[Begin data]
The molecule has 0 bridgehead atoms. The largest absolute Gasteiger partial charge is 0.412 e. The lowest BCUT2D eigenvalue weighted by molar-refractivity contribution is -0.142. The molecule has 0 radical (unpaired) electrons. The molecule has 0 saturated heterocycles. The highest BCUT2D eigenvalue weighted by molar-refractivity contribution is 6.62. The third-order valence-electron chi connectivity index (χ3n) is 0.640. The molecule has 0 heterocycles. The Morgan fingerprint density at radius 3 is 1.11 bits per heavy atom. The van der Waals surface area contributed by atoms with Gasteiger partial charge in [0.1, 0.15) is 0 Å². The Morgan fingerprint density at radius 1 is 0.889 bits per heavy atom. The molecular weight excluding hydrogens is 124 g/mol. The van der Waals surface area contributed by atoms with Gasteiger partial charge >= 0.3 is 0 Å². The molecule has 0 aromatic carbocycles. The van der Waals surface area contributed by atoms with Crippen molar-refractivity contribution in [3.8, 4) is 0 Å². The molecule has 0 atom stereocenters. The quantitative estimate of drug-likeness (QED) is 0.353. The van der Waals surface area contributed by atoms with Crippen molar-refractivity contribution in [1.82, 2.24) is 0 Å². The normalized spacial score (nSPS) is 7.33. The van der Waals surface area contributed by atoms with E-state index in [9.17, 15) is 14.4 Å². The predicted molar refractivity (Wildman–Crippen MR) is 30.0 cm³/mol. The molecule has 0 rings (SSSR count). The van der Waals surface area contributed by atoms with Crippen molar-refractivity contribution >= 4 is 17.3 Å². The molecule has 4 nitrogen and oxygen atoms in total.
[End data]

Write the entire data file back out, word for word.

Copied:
The molecule has 0 bridgehead atoms. The largest absolute Gasteiger partial charge is 0.412 e. The lowest BCUT2D eigenvalue weighted by molar-refractivity contribution is -0.142. The molecule has 0 radical (unpaired) electrons. The molecule has 0 saturated heterocycles. The highest BCUT2D eigenvalue weighted by molar-refractivity contribution is 6.62. The third-order valence-electron chi connectivity index (χ3n) is 0.640. The molecule has 0 heterocycles. The Morgan fingerprint density at radius 3 is 1.11 bits per heavy atom. The van der Waals surface area contributed by atoms with Gasteiger partial charge in [0.1, 0.15) is 0 Å². The Morgan fingerprint density at radius 1 is 0.889 bits per heavy atom. The molecular weight excluding hydrogens is 124 g/mol. The van der Waals surface area contributed by atoms with Gasteiger partial charge >= 0.3 is 0 Å². The molecule has 0 aromatic carbocycles. The van der Waals surface area contributed by atoms with Crippen molar-refractivity contribution in [3.8, 4) is 0 Å². The molecule has 0 atom stereocenters. The quantitative estimate of drug-likeness (QED) is 0.353. The van der Waals surface area contributed by atoms with Crippen molar-refractivity contribution in [1.82, 2.24) is 0 Å². The normalized spacial score (nSPS) is 7.33. The van der Waals surface area contributed by atoms with E-state index in [9.17, 15) is 14.4 Å². The predicted molar refractivity (Wildman–Crippen MR) is 30.0 cm³/mol. The molecule has 0 rings (SSSR count). The van der Waals surface area contributed by atoms with Crippen molar-refractivity contribution >= 4 is 17.3 Å². The molecule has 4 nitrogen and oxygen atoms in total.